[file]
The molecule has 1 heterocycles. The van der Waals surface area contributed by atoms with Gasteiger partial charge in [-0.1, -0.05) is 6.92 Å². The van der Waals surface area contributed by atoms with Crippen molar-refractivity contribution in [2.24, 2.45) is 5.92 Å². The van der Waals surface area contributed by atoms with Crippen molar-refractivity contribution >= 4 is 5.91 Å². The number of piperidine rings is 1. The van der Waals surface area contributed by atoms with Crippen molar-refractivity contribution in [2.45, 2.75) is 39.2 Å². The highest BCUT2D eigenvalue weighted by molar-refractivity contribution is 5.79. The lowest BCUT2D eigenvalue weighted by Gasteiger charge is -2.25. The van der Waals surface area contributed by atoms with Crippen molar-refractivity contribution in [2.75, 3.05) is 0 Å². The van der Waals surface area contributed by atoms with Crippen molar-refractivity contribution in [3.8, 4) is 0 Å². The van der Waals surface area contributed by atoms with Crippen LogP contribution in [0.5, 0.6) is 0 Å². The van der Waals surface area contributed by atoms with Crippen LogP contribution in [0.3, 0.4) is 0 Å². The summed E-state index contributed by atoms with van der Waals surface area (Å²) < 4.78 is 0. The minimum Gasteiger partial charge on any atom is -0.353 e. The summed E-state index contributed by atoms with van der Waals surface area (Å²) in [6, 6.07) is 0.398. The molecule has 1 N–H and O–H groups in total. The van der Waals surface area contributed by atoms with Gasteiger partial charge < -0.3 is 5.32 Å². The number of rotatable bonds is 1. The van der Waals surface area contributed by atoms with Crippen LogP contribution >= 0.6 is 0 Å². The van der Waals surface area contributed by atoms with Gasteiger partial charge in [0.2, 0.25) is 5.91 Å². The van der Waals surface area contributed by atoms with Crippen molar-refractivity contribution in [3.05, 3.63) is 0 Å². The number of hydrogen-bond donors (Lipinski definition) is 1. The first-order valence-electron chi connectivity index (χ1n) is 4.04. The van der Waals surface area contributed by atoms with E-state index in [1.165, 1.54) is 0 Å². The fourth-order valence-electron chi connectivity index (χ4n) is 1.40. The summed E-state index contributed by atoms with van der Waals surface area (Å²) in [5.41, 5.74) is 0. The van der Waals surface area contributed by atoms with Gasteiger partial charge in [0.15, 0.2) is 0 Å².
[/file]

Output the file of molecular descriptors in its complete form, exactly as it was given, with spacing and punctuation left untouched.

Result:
The molecule has 1 heterocycles. The van der Waals surface area contributed by atoms with Gasteiger partial charge in [-0.1, -0.05) is 6.92 Å². The van der Waals surface area contributed by atoms with Crippen molar-refractivity contribution in [2.24, 2.45) is 5.92 Å². The van der Waals surface area contributed by atoms with Crippen molar-refractivity contribution >= 4 is 5.91 Å². The number of piperidine rings is 1. The van der Waals surface area contributed by atoms with Crippen molar-refractivity contribution in [2.45, 2.75) is 39.2 Å². The highest BCUT2D eigenvalue weighted by molar-refractivity contribution is 5.79. The lowest BCUT2D eigenvalue weighted by Gasteiger charge is -2.25. The van der Waals surface area contributed by atoms with Crippen molar-refractivity contribution in [2.75, 3.05) is 0 Å². The van der Waals surface area contributed by atoms with Crippen molar-refractivity contribution in [3.8, 4) is 0 Å². The van der Waals surface area contributed by atoms with Crippen LogP contribution in [0.5, 0.6) is 0 Å². The van der Waals surface area contributed by atoms with Crippen LogP contribution in [0.3, 0.4) is 0 Å². The summed E-state index contributed by atoms with van der Waals surface area (Å²) < 4.78 is 0. The minimum Gasteiger partial charge on any atom is -0.353 e. The summed E-state index contributed by atoms with van der Waals surface area (Å²) in [6, 6.07) is 0.398. The molecule has 1 N–H and O–H groups in total. The van der Waals surface area contributed by atoms with Gasteiger partial charge < -0.3 is 5.32 Å². The number of rotatable bonds is 1. The van der Waals surface area contributed by atoms with Crippen LogP contribution >= 0.6 is 0 Å². The van der Waals surface area contributed by atoms with Gasteiger partial charge in [0.2, 0.25) is 5.91 Å². The van der Waals surface area contributed by atoms with Crippen molar-refractivity contribution in [3.05, 3.63) is 0 Å². The number of hydrogen-bond donors (Lipinski definition) is 1. The first-order valence-electron chi connectivity index (χ1n) is 4.04. The van der Waals surface area contributed by atoms with E-state index in [1.165, 1.54) is 0 Å². The fourth-order valence-electron chi connectivity index (χ4n) is 1.40. The summed E-state index contributed by atoms with van der Waals surface area (Å²) in [5.41, 5.74) is 0. The van der Waals surface area contributed by atoms with Gasteiger partial charge in [0.15, 0.2) is 0 Å².